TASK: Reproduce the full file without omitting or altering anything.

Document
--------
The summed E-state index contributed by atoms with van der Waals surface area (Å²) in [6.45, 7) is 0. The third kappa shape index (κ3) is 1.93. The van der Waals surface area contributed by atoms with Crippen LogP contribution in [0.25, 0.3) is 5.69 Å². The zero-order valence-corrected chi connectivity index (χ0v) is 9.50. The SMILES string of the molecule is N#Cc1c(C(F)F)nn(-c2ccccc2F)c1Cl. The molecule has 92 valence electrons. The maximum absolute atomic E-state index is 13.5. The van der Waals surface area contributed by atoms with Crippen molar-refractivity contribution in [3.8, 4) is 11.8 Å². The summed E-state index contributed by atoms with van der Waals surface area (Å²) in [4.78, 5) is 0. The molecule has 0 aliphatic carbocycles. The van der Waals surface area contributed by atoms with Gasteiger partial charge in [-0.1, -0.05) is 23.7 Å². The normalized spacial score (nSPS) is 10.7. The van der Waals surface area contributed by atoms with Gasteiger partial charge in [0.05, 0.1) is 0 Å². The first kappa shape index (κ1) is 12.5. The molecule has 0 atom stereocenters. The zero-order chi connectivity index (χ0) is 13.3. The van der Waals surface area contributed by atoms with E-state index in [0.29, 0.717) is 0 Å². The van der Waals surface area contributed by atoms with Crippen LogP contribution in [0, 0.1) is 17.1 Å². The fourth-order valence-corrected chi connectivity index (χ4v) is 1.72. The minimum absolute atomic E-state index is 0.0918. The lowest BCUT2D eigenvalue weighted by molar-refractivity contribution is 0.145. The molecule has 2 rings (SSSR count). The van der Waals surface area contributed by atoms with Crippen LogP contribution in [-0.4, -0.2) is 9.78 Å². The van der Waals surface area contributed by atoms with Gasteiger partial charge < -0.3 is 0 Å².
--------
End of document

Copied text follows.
The summed E-state index contributed by atoms with van der Waals surface area (Å²) in [6.45, 7) is 0. The third kappa shape index (κ3) is 1.93. The van der Waals surface area contributed by atoms with Crippen LogP contribution in [0.25, 0.3) is 5.69 Å². The zero-order valence-corrected chi connectivity index (χ0v) is 9.50. The SMILES string of the molecule is N#Cc1c(C(F)F)nn(-c2ccccc2F)c1Cl. The molecule has 92 valence electrons. The maximum absolute atomic E-state index is 13.5. The van der Waals surface area contributed by atoms with Crippen molar-refractivity contribution in [3.8, 4) is 11.8 Å². The summed E-state index contributed by atoms with van der Waals surface area (Å²) in [4.78, 5) is 0. The molecule has 0 aliphatic carbocycles. The van der Waals surface area contributed by atoms with Gasteiger partial charge in [-0.1, -0.05) is 23.7 Å². The normalized spacial score (nSPS) is 10.7. The van der Waals surface area contributed by atoms with Gasteiger partial charge in [0.05, 0.1) is 0 Å². The first kappa shape index (κ1) is 12.5. The molecule has 0 atom stereocenters. The zero-order chi connectivity index (χ0) is 13.3. The van der Waals surface area contributed by atoms with E-state index in [0.29, 0.717) is 0 Å². The van der Waals surface area contributed by atoms with Crippen LogP contribution in [0, 0.1) is 17.1 Å². The fourth-order valence-corrected chi connectivity index (χ4v) is 1.72. The minimum absolute atomic E-state index is 0.0918. The lowest BCUT2D eigenvalue weighted by molar-refractivity contribution is 0.145. The molecule has 2 rings (SSSR count). The van der Waals surface area contributed by atoms with Crippen LogP contribution in [-0.4, -0.2) is 9.78 Å². The van der Waals surface area contributed by atoms with Gasteiger partial charge < -0.3 is 0 Å².